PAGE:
with a high oil content of 37 percent that can be refined to produce
Energy experts say if efficiently and competently implemented, the
bio-diesel project could yield impressive results but could never be the
panacea to Zimbabwe's fuel shortages. - ZimOnline
Bulawayo South MP David Coltart ended months of speculation about his
political future Thursday by joining a faction of the oppostion Movement for
Democratic Change (MDC) led by Professor Arthur Mutambara. Here is his full
By David Coltart, MP
Last updated: 06/16/2006 11:35:57
I AM very proud to have been a founder member of the MDC and to have been
part of the courageous struggle of the MDC during the last seven years to
bring an end to tyranny in Zimbabwe.
In particular I was proud to be part of a united organisation that
transcended the tribal, ethnic, racial and gender divisions which have
plagued Zimbabwe for so long.
Accordingly from the moment I became aware of the very serious divisions
which emerged within the MDC in late 2004 I have been convinced that I
should do all in my power to keep the party united and focused on defeating
I believe that the split in the MDC we have observed in the last seven
months has been a betrayal of the struggle for democracy and a betrayal of
the massive sacrifices made by so many Zimbabweans. Because of that,
although I had very strong views as to who and what was to blame for these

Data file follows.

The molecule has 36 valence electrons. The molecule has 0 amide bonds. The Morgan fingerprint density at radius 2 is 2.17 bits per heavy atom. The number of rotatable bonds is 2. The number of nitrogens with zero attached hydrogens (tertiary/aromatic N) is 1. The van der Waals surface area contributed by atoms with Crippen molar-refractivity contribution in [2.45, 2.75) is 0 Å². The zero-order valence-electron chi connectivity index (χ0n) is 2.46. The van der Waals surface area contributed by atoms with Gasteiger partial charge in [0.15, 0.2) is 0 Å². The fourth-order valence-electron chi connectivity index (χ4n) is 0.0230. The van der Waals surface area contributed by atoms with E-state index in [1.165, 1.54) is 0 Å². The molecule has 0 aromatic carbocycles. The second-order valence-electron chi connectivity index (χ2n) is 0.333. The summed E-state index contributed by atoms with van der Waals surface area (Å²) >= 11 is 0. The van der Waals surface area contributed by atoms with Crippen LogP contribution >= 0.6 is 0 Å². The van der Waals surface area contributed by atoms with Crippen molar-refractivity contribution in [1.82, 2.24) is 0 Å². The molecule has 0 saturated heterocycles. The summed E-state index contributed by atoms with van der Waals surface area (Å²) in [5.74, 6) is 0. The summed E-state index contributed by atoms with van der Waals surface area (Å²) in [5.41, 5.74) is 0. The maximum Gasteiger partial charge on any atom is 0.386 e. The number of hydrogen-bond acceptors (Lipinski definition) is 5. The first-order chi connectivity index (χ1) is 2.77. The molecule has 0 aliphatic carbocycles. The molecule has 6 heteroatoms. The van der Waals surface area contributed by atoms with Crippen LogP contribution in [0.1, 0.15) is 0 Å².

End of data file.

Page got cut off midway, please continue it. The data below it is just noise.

divisions, I believed that I should do everything possible, within my own
limited power, to try to reconcile the opposing factions and failing that to
mediate an amicable divorce between the two factions. As is now public
knowledge, those efforts came to an end when the faction led by Morgan
Tsvangirai declined my offer to mediate in early May.
Since then I have consulted widely within my constituency and elsewhere. I
have held several public and private meetings to consult with and listen to
people. I have spoken to a wide variety of old friends, supporters and
people I trust regarding what I should do. For reasons I have already
explained in other public documents I cannot join the faction of the MDC led
by Morgan Tsvangirai. That has left me with three remaining options, namely:
to resign from politics altogether and to go back to civil society, to
become an independent or to join the faction led by Arthur Mutambara.
An overwhelming majority of the people I consulted were not in favour of me
leaving politics. Indeed only one person felt I should do so. A small number
of people were in favour of me becoming an independent. However I am
convinced that that is simply not feasible for both constitutional and
practical reasons. Indeed given the direct and indirect attacks on me by
members of the faction led by Morgan Tsvangirai it has become apparent to me